The heretic Marcion held to such a belief. He dismissed the advent of Christ as being the Jewish Messiah. To Him, Jesus was rather a spiritual entity. He viewed Christ as so Divine, that He could not have been human. Such views deny what is both logically and Scripturally necessary concerning the humanity of Jesus.

On the other side is Arianism, or its modern equivalent, the heretical doctrine of the Jehovah’s Witnesses. They state that Jesus was a created being and not God. The deity of the God-Man Jesus will be addressed, and this heresy will be refuted then.

There are many odd and heretical teachings between the two as well. For example, there are those who may agree that He is a human, and yet they deny that He was born into humanity. For example, let us take this quote from the sermon “The Two Adams” by Jacob Prasch and see if you can detail his errors –

“As far as God is concerned, there’s only two men who have ever existed, Adam and Yeshua. The first Adam and the second Adam. Everybody is either part of the first Adam, or part of the second Adam. Adam and Yeshua were both created by Ha’Shem by God directly and personally. And they were both created without sin. They did not have a fallen nature.” Jacob Prasch

I don’t know if he still teaches this or not. I don’t listen to other preachers unless someone tells me what they have said, and they want clarification on whether it is correct or not. If he hasn’t corrected this, then he continues in serious theological error. If he has, fine. But the video was sent to me, I was asked if it was Scriptural, and I evaluated it for that reason. I will admit that I learned a couple interesting things from the sermon, but what is said here involves a serious deficiency in Christology. 

Briefly, the first error is contained in the first sentence, “As far as God is concerned, there’s only two men who have ever existed, Adam and Yeshua.” This is such a strange statement that cannot be reconciled with reality. There are countless men who have existed, and all are known by God. Jesus Himself said as much in Mark 12:26 –

“But concerning the dead, that they rise, have you not read in the book of Moses, in the burning bush passage, how God spoke to him, saying, ‘I am the God of Abraham, the God of Isaac, and the God of Jacob’?”

Being gracious, we will overlook the obvious error that says that there are only two men who have ever existed and grant that he later defines it as referring to the state of man. Man is either in Adam, or in Christ – and there is no other option apart from those two. That is made explicit in Scripture by Paul in both Romans 5 and 1 Corinthians 15.

He next says, “Everybody is either part of the first Adam, or part of the second Adam.” This is an error in terminology which is not supported in Scripture. One is either “in” Adam, or “in” Christ. The term “part of” is not found in Scripture, nor does it align with sound doctrine.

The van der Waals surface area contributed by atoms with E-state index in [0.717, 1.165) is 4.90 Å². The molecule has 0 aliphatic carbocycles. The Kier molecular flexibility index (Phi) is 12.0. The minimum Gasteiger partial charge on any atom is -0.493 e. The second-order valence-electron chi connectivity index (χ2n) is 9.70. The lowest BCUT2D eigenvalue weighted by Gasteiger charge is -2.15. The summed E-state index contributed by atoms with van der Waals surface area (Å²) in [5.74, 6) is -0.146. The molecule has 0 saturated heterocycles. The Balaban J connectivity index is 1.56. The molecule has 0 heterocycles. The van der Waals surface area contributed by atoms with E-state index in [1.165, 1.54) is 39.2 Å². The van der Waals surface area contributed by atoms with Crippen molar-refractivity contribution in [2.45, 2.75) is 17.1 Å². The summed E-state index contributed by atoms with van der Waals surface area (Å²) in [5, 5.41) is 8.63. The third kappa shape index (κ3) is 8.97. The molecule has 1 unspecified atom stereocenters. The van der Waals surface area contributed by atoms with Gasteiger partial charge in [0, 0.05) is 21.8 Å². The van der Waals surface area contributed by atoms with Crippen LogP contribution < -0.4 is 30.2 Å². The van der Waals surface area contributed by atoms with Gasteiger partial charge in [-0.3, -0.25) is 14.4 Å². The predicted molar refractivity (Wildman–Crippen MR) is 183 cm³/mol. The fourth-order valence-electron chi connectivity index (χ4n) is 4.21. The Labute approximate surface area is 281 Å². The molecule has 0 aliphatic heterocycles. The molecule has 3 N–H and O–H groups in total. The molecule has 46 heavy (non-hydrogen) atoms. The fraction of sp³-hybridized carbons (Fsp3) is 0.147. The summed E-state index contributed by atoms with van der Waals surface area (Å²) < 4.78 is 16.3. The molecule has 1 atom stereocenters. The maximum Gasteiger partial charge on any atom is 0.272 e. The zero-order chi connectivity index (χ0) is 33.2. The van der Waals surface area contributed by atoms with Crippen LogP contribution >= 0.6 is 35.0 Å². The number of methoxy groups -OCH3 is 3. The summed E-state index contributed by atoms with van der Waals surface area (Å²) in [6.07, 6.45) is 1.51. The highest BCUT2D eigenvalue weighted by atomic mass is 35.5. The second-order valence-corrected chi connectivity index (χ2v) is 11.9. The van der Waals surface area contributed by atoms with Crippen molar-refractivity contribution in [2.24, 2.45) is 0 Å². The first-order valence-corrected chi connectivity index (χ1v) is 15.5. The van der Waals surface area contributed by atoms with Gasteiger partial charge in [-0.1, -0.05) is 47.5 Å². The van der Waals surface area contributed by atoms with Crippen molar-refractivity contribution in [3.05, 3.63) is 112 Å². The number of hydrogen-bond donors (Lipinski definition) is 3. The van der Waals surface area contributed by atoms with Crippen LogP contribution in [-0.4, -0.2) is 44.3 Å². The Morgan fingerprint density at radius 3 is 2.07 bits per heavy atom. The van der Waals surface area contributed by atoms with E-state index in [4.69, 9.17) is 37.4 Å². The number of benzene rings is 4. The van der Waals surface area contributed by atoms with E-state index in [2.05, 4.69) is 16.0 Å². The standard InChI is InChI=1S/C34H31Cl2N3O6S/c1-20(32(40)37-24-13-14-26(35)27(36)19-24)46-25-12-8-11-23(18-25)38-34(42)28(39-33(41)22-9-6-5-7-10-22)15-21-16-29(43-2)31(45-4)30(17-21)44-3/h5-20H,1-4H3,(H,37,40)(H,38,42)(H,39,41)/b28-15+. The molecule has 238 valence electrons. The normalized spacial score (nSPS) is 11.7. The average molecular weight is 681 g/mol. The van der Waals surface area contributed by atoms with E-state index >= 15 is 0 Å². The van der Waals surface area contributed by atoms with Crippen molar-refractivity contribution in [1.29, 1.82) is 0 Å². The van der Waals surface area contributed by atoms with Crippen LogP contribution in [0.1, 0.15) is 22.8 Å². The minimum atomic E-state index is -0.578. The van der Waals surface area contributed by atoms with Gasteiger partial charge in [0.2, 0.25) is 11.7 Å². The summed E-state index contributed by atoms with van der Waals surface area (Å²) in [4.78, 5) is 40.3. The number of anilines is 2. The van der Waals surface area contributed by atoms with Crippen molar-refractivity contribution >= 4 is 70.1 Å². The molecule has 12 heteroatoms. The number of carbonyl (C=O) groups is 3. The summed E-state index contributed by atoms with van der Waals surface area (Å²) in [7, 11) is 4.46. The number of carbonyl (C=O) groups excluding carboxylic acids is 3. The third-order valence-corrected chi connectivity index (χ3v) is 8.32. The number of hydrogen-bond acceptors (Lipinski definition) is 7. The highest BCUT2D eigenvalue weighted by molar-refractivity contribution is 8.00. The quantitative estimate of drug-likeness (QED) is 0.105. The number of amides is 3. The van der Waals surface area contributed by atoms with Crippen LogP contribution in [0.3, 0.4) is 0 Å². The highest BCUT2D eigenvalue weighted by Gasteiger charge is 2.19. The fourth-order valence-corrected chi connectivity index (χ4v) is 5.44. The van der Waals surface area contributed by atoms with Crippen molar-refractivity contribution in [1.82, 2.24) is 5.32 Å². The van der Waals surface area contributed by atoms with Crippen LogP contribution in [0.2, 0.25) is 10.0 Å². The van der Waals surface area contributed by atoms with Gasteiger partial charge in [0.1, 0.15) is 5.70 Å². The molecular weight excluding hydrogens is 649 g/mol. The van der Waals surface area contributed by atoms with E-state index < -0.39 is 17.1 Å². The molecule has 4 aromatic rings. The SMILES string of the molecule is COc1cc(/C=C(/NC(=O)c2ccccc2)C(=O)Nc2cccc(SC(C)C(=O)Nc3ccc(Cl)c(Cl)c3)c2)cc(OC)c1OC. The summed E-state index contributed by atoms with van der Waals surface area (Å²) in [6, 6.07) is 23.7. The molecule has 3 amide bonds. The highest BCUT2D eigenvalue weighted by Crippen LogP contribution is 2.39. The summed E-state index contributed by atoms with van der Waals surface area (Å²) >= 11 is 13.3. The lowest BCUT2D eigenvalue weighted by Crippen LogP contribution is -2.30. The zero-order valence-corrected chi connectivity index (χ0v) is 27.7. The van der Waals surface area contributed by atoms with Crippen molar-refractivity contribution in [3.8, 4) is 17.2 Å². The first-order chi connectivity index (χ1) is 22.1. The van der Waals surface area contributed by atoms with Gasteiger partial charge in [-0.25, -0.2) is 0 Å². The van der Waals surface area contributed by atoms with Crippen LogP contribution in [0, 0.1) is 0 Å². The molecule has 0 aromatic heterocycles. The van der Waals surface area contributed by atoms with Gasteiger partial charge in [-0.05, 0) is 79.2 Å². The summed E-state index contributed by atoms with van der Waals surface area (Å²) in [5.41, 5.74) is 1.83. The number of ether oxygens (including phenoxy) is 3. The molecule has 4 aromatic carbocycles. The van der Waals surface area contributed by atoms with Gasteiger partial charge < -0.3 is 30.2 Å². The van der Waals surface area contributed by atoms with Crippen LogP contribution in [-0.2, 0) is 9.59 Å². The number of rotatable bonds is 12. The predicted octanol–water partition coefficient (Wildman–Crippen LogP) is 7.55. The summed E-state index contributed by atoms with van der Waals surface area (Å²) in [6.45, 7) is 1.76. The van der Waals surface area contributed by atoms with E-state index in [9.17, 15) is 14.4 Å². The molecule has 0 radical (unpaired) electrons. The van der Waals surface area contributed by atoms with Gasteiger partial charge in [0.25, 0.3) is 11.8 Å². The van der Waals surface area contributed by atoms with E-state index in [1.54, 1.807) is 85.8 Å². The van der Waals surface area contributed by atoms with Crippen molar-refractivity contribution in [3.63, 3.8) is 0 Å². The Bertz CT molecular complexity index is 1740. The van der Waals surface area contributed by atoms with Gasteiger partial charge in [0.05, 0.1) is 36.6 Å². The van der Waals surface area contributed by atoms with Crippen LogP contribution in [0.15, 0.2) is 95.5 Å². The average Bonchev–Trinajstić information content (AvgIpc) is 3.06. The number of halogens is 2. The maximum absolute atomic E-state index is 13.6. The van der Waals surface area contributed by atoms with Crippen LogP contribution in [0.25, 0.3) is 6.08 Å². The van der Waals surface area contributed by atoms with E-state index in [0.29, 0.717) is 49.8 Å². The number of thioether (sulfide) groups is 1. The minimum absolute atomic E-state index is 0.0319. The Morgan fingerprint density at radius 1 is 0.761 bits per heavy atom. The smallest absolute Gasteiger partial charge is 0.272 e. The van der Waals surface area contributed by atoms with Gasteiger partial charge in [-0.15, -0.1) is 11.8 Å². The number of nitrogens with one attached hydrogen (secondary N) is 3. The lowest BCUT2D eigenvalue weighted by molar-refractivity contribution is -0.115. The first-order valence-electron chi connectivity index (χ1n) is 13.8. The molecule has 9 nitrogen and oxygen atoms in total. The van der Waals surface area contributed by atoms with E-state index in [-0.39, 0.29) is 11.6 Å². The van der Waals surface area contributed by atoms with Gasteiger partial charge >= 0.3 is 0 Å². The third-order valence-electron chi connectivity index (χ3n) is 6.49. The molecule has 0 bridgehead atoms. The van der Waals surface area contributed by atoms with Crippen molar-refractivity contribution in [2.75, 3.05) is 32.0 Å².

One is “in” another because he bears the traits of another. One is in Adam, and he bears the traits of Adam. He may be a part of Adam’s offspring, but that is incidental. When one is “in” Christ, it means that he now bears the traits of Christ. He no longer possesses Adam’s sin nature. One may be a part of what Christ is doing in the world, but again – such a term is incidental.

When Jesus said to Peter in John 13:8, “If I do not wash you, you have no part with Me,” He was not speaking of physically being a part of Christ, but of having a portion, or share with Christ.

His third, and most egregious error, and which is heretical in what it teaches, is the statement, “Adam and Yeshua were both created by Ha’Shem, by God, directly and personally.” This is the heresy known as Valentinianism.

Jesus is not a created being. That is the error of many cults, such as the Jehovah’s Witnesses. However, Jesus, in His humanity, is a part of the creation. There is a world of difference between the two, and it is what defines the distinction between orthodoxy and heresy.

To state that God created Jesus directly and personally as He did with Adam, is to then deny the entire body of Scripture which points to the begetting of human beings, one to another, from Adam to Christ.

God created all things, it is true, but the body of Christ, is an incidental part of creation, not a direct act of creation. Rather, God prepared a body out of that creation for the incarnation. This is evidenced by Hebrews 10:5 –

“Therefore, when He came into the world, He said:
‘Sacrifice and offering You did not desire,
But a body You have prepared for Me.’” Hebrews 10:5

Scripture, given by God, carefully – even meticulously – details the preparation of the body of Christ, through seventy-five direct generations of fallen human beings as is recorded in Luke 3, and with the introduction of even more fallen souls who are found in the pages of Scripture, and who likewise enter into His genealogy.

To say that Jesus was created by God, directly and personally, and to have that mean what is being conveyed in that sermon, would be exactly the same thing as saying that Charlie Garrett was created by God, directly and personally.

It is at best a category mistake, but such a category mistake results in the formulation of a heretical doctrine. The body of Christ, despite having come through these innumerable fallen souls was prepared perfectly by God, not suddenly created. Jesus is the seventy-seventh name noted in Luke’s genealogy, and God is the first.